In summary, it is time to go beyond LEO with humans as explorers. To do so, we must have a space transportation system that will enable humans to travel to the moon, Mars and beyond; without it any debate of destinations and goals for human space exploration is pointless. We will explore with multi-national partners to serve our own national and international interests, as well as to advance knowledge. With the goals clearly in focus, budgets and schedules must be balanced for an affordable, sustainable and successful space exploration program.

Mr. Chairman, I thank you and the Committee for your staunch support of the space exploration program and the opportunity to express my views today. I would be happy to answer any questions.



The Planetary Society 
65 N. Catalina Avenue, Pasadena, CA 91106-2301 
(626) 793-5100 Fax (626) 793-5528 
E-mail: tps@planetary.org 
Web: http://planetary.org 
For Immediate Release: February 14, 2008 
Contact: Susan Lendroth, 626-793-5100 or 
David Orenstein, 650-736-2245

Space Experts Say: Restore Funding and Enhance International Outreach to Put Humans on Mars While Sustaining NASA's Science Mission

STANFORD, CA -- NASA's program for human exploration must lead to Mars and beyond, and achieving that goal will require future presidents to embrace international collaboration and to fund NASA at a level that will also sustain its vital science programs, stated the organizers of a space exploration workshop today after intensive discussions Feb 12 and 13.

"This workshop achieved a consensus that NASA's resources have not been commensurate with its mandated missions of exploration and science," said G. Scott Hubbard, former director of NASA's Ames Research Laboratory in Mountain View, California, and a consulting professor of Aeronautics and Astronautics at Stanford.

"The next administration should make the human spaceflight goal an international venture focused on Mars--both to bring in more public support and to sustain the program politically," added Louis Friedman, Executive Director of The Planetary Society in Pasadena, California.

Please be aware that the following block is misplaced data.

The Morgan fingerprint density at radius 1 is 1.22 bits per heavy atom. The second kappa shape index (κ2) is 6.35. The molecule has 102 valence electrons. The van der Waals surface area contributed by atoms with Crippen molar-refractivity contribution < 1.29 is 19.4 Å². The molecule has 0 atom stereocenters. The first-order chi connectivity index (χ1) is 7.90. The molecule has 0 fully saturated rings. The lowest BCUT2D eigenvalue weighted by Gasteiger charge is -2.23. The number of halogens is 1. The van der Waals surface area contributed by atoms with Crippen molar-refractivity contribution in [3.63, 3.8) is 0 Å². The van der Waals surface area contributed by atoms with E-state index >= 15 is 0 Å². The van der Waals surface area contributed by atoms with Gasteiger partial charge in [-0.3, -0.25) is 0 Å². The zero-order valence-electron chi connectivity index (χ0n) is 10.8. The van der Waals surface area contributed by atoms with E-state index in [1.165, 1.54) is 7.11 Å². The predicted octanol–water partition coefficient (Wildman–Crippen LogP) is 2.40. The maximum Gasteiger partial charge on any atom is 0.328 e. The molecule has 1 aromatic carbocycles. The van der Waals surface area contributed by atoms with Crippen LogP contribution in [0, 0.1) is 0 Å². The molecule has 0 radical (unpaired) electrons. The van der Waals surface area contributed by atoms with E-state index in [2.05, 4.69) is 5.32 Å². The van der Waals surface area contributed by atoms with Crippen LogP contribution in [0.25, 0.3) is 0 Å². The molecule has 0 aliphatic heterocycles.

Friedman; Hubbard; Kathryn Thornton, a former astronaut and current professor in the School of Engineering and Applied Science at the University of Virginia; and Wesley T. Huntress, Geophysical Laboratory, Carnegie Institution of Washington co- organized the workshop.

The Workshop Joint Communique

In particular the attendees agreed to the following set of six statements:

  • It is time to go beyond LEO with people as explorers. The purpose of sustained human exploration is to go to Mars and beyond. The significance of the moon and other intermediate destinations is to serve as steppingstones on the path to that goal.

  • Bringing together scientists, astronauts, engineers, policy analysts, and industry executives in a single conversation created an environment where insights across traditional boundaries occurred.

  • Human space exploration is undertaken to serve national and international interests. It provides important opportunities to advance science, but science is not the primary motivation.

  • Sustained human exploration requires enhanced international collaboration and offers the United States an opportunity for global leadership.

  • NASA has not received the budget increases to support the mandated human exploration program as well as other vital parts of the NASA portfolio, including space science, aeronautics, technology requirements, and especially Earth observations, given the urgency of global climate change.

  • Additional recommendations will be provided by the organizers and participants in this workshop.


About the workshop

The two-day workshop, co-sponsored by The Planetary Society and the Department of Aeronautics and Astronautics at Stanford University, was an invitation- only meeting of 45 space exploration experts, including top scientists, former NASA officials, and leading aerospace industry executives. Eight of the attendees were former astronauts (for the agenda and attendees seehttp://soe.stanford.edu/research/evlist.html or



The group gathered privately to engage in a frank, wide-ranging discussion of the Bush administration's vision for space exploration and the policy options facing the new administration that will take office in January 2009.

Topics discussed by the attendees in a series of 90-minute panels included scientific exploration; Earth science and climate change; lunar exploration; sending humans to Mars; alternate human exploration destinations; humans versus robots for exploration; vehicles for accessing low-earth orbits and beyond; emerging entrepreneurial space activity; and international collaboration.

"The Space Shuttle has been an incredible workhorse in low-earth orbit for more than 25 years, but now it is time for humans to move out into the solar system," Thornton said.